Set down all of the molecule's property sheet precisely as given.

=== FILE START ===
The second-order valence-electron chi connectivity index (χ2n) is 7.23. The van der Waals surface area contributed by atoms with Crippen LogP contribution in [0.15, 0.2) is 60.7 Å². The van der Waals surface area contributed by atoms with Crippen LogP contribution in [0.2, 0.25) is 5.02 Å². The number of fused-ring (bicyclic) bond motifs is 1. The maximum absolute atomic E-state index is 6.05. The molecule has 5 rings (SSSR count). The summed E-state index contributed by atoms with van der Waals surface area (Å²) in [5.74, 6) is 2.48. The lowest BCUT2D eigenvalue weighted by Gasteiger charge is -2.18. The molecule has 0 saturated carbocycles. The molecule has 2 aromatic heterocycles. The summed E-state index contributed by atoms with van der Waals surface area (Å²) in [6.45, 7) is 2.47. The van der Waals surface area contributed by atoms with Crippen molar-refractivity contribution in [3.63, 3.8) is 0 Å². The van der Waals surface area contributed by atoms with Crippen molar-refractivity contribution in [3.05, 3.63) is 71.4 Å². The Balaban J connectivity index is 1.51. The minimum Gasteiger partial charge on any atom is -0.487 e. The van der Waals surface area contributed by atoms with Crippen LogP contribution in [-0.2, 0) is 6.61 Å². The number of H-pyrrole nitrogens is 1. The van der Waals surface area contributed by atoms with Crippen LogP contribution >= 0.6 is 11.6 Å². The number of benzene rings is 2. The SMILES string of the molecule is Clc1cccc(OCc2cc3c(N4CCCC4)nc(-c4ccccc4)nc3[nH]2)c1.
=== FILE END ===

The second-order valence-electron chi connectivity index (χ2n) is 7.23. The van der Waals surface area contributed by atoms with Crippen LogP contribution in [0.15, 0.2) is 60.7 Å². The van der Waals surface area contributed by atoms with Crippen LogP contribution in [0.2, 0.25) is 5.02 Å². The number of fused-ring (bicyclic) bond motifs is 1. The maximum absolute atomic E-state index is 6.05. The molecule has 5 rings (SSSR count). The summed E-state index contributed by atoms with van der Waals surface area (Å²) in [5.74, 6) is 2.48. The lowest BCUT2D eigenvalue weighted by Gasteiger charge is -2.18. The molecule has 0 saturated carbocycles. The molecule has 2 aromatic heterocycles. The summed E-state index contributed by atoms with van der Waals surface area (Å²) in [6.45, 7) is 2.47. The van der Waals surface area contributed by atoms with Crippen molar-refractivity contribution in [3.63, 3.8) is 0 Å². The van der Waals surface area contributed by atoms with Crippen molar-refractivity contribution in [3.05, 3.63) is 71.4 Å². The Balaban J connectivity index is 1.51. The minimum Gasteiger partial charge on any atom is -0.487 e. The van der Waals surface area contributed by atoms with Crippen LogP contribution in [-0.2, 0) is 6.61 Å². The number of H-pyrrole nitrogens is 1. The van der Waals surface area contributed by atoms with Crippen LogP contribution >= 0.6 is 11.6 Å². The number of benzene rings is 2. The SMILES string of the molecule is Clc1cccc(OCc2cc3c(N4CCCC4)nc(-c4ccccc4)nc3[nH]2)c1.